This festive season we here at Sparks are looking at how to keep you safe from any electrical catastrophes and ensure your safety during this merry time of the year, for Christmas safety is a must.
We all know there are plenty of distractions during the holidays – distant relatives come to visit, chattering, clambering children, the big dinner to prepare, and eggnog flowing freely.
This is why it is essential to stay on top of electrical-based Christmas tree fires, overloaded circuits and various problems associated with poorly maintained lighting.
We at Sparks are at hand to help guide you through Christmas with tips on how to use RCDs and fire alarms to avert a Christmas disaster and ensure everyone has a jolly good time.
How to protect yourself from the dangers of circuit overloading this Christmas – exterior lighting
People tend to overload on Christmas lights this time of year, and this includes with exterior Christmas lighting.
Unfortunately once they are in the festive mood, people are prone to overloading various devices by plugging in Christmas lights into fixtures or using cheap screw-in adapters, which you should definitely avoid doing.
Many households put on extravagant outdoor light shows, which can often spell a recipe for disaster.
Electrical Safety First advises that all outdoor lights are protected via a 30mA RCD protected socket. We can provide plenty of these potentially life-saving RCDs here at Sparks, built to withstand the harsh outdoor winter elements.
If you are running lengthy wires to fashion an attractive outdoor display, it is imperative that you choose an extension cord that is weather resistant and designed to accommodate the necessary amount of wattage.
If things do go wrong: the best Fire Alarms for Christmas tree fires and protecting your family
According to one report 62% of British households use real Christmas trees, which are prone to drying out and are more susceptible to fire than plastic trees – especially when they go unwatered!
A study from CBS News found that 45% of people do not water their Christmas trees daily, even with the knowledge they should do. A pediatric burn surgeon warned that:
a dry tree can ignite a room a room in less than a minute and lead to one of the deadliest types of fire that can involve entire families.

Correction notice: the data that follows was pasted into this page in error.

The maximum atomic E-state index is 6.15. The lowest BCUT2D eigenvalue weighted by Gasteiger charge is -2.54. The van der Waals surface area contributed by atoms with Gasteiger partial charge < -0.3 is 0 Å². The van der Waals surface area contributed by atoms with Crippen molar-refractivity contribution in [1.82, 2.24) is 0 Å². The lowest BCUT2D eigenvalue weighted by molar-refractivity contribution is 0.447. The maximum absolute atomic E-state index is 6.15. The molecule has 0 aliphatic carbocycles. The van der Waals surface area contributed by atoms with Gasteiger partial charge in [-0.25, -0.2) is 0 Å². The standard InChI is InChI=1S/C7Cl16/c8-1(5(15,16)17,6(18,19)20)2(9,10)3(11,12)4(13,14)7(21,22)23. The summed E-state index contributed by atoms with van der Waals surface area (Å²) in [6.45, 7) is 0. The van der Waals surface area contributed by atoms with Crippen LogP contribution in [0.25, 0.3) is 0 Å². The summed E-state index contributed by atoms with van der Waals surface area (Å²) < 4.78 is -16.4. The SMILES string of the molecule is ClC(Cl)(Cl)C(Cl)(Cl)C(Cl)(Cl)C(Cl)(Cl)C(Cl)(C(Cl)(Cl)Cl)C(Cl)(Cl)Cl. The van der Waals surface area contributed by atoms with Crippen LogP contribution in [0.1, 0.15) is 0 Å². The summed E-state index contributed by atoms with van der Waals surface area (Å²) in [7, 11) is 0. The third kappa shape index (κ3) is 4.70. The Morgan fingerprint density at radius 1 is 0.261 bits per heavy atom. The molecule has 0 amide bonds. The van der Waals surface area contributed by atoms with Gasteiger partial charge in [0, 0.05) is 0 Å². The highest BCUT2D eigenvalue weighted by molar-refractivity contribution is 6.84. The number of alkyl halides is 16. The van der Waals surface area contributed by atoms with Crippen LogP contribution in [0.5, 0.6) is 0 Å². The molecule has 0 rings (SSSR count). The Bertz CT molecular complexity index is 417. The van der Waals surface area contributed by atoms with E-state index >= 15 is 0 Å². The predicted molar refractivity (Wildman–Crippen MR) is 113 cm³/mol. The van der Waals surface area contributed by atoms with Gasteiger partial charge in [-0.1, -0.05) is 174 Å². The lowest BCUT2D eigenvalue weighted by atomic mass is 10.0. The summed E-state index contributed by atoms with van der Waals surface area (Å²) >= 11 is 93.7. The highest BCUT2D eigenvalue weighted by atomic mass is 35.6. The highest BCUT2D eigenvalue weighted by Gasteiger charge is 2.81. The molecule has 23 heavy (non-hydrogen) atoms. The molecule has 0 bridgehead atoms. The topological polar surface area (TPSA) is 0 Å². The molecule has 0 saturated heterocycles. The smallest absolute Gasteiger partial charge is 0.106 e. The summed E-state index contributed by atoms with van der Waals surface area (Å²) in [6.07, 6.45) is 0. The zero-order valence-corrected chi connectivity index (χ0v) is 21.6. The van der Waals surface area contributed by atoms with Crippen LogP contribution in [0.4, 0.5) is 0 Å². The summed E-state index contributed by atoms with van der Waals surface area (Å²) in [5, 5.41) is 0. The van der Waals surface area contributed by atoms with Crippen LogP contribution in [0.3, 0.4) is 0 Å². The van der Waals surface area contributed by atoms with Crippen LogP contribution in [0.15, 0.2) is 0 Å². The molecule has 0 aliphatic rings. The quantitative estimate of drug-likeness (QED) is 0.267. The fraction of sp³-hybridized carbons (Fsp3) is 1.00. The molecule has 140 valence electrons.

The most obvious tip for avoiding this type of nasty fast-moving fire is obviously attending to your Christmas tree and observing these safety rules for not overloading your sockets.
However, if worse comes to worse, it is essential that you have the best possible fire response plan in place. We would strongly advise installing the RadioLink+ enabled Aico 3000 Series, which are able to wirelessly communicate with each other and sound of an alarm across all attached devices as soon as one is activated.
For a fast-flaming fire that would be caused by a Christmas tree fire, we would highly recommend the Aico Ei161e, an Ionisation smoke alarm that is particularly reactive to small smoke particles and speedy fires.
The Aico Ei161e is highly responsive and will react quickly enough to ensure that a small disaster doesn’t turn into a bigger one.
Any of these models come highly recommended for your living room this Christmas; once again it is always important to plan for the worse if other preventative measures don’t work.
General Tips for ensuring your safety from electrical-based fires this Christmas:
- Avoid using cheap, screw-in adapters. If you are using an adapter, make sure it is bought from a reputable source.
- Don’t overload adapters with Christmas lights.
- Ensure all outdoor lights are connected by a RCD-protected socket.
- Inspect Christmas lights before usage. Check them visually for any cracks or fractures and ensure there are no sign of stretching, that no bare wire is visible and there are no broken bulbs or bulb holders.
- Invest in LED lighting. The Technical Regulations manager from IET advised that LED Christmas lights have massive advantages to traditional lighting in terms of fire safety and energy efficiency.
- Even Christmas lights need a break, so switch them off when you’re not there to enjoy them, to avoid energy wastage and overheating.